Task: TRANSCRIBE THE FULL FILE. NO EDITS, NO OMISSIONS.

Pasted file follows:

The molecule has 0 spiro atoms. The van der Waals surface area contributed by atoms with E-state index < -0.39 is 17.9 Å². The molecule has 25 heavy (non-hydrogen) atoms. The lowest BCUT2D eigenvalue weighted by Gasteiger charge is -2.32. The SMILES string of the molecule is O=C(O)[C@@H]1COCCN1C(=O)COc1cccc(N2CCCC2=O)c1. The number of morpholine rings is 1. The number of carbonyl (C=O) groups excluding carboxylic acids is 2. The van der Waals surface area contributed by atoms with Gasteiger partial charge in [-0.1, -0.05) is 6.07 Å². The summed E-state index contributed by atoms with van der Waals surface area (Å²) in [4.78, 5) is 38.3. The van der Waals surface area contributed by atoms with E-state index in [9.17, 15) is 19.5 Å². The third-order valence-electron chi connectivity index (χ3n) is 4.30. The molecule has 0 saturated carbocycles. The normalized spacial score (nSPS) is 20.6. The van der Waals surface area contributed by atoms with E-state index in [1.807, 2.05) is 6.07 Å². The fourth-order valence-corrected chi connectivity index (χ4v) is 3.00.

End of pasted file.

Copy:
The molecule has 0 spiro atoms. The van der Waals surface area contributed by atoms with E-state index < -0.39 is 17.9 Å². The molecule has 25 heavy (non-hydrogen) atoms. The lowest BCUT2D eigenvalue weighted by Gasteiger charge is -2.32. The SMILES string of the molecule is O=C(O)[C@@H]1COCCN1C(=O)COc1cccc(N2CCCC2=O)c1. The number of morpholine rings is 1. The number of carbonyl (C=O) groups excluding carboxylic acids is 2. The van der Waals surface area contributed by atoms with Gasteiger partial charge in [-0.1, -0.05) is 6.07 Å². The summed E-state index contributed by atoms with van der Waals surface area (Å²) in [4.78, 5) is 38.3. The van der Waals surface area contributed by atoms with E-state index in [9.17, 15) is 19.5 Å². The third-order valence-electron chi connectivity index (χ3n) is 4.30. The molecule has 0 saturated carbocycles. The normalized spacial score (nSPS) is 20.6. The van der Waals surface area contributed by atoms with E-state index in [1.807, 2.05) is 6.07 Å². The fourth-order valence-corrected chi connectivity index (χ4v) is 3.00.